. conditions of treatment there formed double nitrids, suchas cyano-` It is'well-known that a large number of chemical-elements will combine with nitrogen to form nitride if the conditions of tem'- perature are favorable, and under varying may be .ntrids, carbo-nitrids, silico-nitrids, sulfonitrids, phospho-nitrids, etc. Further, it is known that theoretically atleast oxygen and calcium nitrids may be 'produced by heating calcium oXid in an atmosphere lof nitrogifgup to say 4000" C.; but these nitrids under these conditions are usually decomposedms 'fast as they areformed. On the othengihand, if We cause the oxygen of ,the calcium or other oxid to combine with t-carbon, or sulfur, etc., and to be removed lfrom the zone of reaction asfast as formed,

" then the metal, nietaloidfetc., will also combine with carbon or sulfur, etc., to form a carbid, or a suld, etc. Further, these carl5 bids or sulds thus formed are capable of dissociation in the presence o f gaseous n1- trogen to form nitrogen compounds according to the following illustrative equa- In fact a little consideration will show that vif R represents a metal, a non-metal, or

a metaloid radica-l, the principle of the above ,equations .hold in all RO, RS and similar brelations. But in applying these general prnciples'to commercial needsseveral limitations are at once encountered. The carbids, oxids, sulfids, etc., must be eX- posed to free nitrogen at the requisite temgen (O) or gas containing oxygen such as carbon dioXidtCOg) -water vapor (H2O), etc., may be present. Further, the exclusion of these gases must not materially increase the cost Aof the lproduct. Now all of these conditions are f lfilledv by my process. in the -xation of frenitrogen because,by 'attaching a `suction orfpther appartusto the pipes 5, and by regulating the valves in said pipes I can make the internal pressure Whatever may be desired, by regulating the amount of`carbon in the charge I can make the temperature whatever may be desired, and by keeping the voltage of the current downto say L1z0-or 50 volts, I can prevent any appreciable arcs'from forming .and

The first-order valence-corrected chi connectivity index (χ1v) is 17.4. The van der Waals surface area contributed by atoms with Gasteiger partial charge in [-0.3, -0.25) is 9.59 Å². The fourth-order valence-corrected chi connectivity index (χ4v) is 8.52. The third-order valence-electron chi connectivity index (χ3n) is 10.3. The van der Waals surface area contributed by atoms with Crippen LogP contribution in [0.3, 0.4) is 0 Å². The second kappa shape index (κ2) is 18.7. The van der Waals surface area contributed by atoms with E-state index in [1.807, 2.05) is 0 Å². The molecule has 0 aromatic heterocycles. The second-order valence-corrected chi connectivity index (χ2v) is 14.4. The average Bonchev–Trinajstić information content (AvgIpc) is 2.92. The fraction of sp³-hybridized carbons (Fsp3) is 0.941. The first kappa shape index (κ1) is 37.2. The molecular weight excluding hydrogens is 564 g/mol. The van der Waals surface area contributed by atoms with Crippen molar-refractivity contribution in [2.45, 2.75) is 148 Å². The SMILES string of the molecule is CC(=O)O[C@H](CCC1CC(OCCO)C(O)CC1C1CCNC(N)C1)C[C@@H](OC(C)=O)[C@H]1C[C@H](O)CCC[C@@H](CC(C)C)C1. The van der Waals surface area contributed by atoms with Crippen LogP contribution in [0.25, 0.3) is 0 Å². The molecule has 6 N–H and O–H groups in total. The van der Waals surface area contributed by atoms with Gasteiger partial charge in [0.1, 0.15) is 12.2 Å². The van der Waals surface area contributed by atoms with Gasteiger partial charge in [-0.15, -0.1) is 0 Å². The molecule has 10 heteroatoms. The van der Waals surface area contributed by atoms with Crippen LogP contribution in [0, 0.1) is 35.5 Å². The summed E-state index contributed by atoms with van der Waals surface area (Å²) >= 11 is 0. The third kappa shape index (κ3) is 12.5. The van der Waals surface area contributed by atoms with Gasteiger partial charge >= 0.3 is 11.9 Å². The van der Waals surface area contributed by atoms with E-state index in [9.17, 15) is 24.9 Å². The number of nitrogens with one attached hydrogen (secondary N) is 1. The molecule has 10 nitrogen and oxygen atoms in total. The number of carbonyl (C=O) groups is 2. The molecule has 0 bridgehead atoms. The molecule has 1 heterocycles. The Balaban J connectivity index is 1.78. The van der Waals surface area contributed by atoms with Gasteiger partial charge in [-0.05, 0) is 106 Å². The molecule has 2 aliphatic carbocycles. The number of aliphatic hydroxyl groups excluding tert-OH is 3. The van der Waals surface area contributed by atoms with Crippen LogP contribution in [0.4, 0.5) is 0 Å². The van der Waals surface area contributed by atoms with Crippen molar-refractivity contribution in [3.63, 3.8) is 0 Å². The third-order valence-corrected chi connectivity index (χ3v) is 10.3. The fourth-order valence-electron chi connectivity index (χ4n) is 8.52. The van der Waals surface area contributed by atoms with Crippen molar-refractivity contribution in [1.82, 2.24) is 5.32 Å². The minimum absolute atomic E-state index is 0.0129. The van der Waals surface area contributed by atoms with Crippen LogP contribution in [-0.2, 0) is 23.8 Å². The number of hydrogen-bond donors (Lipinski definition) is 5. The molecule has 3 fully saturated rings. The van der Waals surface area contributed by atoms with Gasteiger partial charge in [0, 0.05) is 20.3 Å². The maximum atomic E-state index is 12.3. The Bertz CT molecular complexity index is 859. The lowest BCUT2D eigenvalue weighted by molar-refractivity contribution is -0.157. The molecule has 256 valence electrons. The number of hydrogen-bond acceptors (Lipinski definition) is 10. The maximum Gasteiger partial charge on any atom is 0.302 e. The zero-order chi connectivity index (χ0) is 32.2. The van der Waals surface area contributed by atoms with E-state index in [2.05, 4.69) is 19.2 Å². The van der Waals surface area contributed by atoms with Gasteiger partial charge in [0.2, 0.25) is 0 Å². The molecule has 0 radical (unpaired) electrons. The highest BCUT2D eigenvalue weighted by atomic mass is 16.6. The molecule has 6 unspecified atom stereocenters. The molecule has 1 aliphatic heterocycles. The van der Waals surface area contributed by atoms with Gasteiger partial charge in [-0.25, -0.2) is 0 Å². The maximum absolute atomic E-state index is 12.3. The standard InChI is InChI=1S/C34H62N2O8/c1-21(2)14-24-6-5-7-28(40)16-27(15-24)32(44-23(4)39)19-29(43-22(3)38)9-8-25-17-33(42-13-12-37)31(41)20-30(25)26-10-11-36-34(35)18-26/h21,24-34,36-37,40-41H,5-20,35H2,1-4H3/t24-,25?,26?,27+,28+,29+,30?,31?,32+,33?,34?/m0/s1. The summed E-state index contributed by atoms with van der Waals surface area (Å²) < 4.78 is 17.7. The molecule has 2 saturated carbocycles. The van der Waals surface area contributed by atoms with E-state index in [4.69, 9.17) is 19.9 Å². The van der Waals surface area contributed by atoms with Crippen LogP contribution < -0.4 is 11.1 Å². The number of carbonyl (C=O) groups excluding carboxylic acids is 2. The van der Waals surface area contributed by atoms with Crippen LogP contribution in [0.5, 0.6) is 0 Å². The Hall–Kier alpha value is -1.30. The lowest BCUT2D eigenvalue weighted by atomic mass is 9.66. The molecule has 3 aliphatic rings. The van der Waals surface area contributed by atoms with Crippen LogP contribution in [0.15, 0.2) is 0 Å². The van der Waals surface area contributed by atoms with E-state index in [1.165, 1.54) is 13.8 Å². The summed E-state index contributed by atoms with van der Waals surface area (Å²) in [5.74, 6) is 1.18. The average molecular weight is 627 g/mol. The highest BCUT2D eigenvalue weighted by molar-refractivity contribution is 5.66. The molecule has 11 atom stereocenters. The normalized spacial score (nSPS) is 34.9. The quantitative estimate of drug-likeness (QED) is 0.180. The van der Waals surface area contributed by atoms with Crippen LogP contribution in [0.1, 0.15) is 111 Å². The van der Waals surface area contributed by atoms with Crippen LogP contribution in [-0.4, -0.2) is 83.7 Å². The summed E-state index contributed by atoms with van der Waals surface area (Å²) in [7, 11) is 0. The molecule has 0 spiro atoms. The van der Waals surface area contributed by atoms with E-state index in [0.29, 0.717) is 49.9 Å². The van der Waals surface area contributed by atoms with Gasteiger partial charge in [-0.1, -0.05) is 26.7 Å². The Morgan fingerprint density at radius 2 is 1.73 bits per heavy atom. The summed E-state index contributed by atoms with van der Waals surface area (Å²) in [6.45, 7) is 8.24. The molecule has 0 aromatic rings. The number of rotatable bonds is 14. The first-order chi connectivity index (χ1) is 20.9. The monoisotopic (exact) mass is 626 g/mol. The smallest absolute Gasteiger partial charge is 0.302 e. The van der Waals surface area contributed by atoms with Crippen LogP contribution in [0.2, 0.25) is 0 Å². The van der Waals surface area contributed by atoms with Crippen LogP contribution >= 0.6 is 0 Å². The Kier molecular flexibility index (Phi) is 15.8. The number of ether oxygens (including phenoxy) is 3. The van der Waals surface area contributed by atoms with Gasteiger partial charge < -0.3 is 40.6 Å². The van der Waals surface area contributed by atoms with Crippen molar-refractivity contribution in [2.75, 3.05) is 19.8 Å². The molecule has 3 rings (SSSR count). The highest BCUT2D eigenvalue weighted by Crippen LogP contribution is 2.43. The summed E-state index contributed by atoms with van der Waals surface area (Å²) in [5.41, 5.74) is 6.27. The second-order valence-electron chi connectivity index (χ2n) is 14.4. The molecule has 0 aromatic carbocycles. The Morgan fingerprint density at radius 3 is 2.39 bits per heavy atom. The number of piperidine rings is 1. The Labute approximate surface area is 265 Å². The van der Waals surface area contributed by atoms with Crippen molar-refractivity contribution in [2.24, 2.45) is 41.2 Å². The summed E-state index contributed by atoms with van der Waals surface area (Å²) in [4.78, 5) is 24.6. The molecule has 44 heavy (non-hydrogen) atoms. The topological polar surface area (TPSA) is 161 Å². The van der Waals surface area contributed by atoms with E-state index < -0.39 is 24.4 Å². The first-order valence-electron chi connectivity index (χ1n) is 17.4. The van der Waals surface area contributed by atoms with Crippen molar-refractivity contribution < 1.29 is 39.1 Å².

fio'

peintures and in such a manner that no oXyc abnormally heating the charge in spots.

This will all be clearer upon considering the following concrete example :--S'uppose it is desired to form a double nitrid of phosphorus Vand calcium from a mixture of phosphate l rock andv iinely dividedA cokev and coal, and

that the ten'iperatureshould be maintained at! about 1400.O C. The change is made up with 70 to 7 5 of carbon, briqueted and fed to the furnace vwhereupon with a, current of about 50- volts, and a furnace having a chamber l twenty inches square, and `complying with the above disclosure.,- the 'above temperature will be found to be produced in the reaction zone; Again, suppose it is desired to produce a double nitrid of magnesium and carbon, and that the temperature should not 'rise above 1500o C., a suitable mixture of magnesium oxid Mg() and finely divided 'carbonis made up and the mixture made to contain 65% to 70% of carbon. 0n the other hand, if a temperature of 1900Q C. to 20000 C. is desired for the making of a calcium ora magnesium nitrid instead of the carbonitrid from the above charges, then the carbon content must be reduced to say 40% to45% carbon- The proper quantity of carbon n each'in? stance to produce lthe required temperature is determined by experiment and tabulated for future use.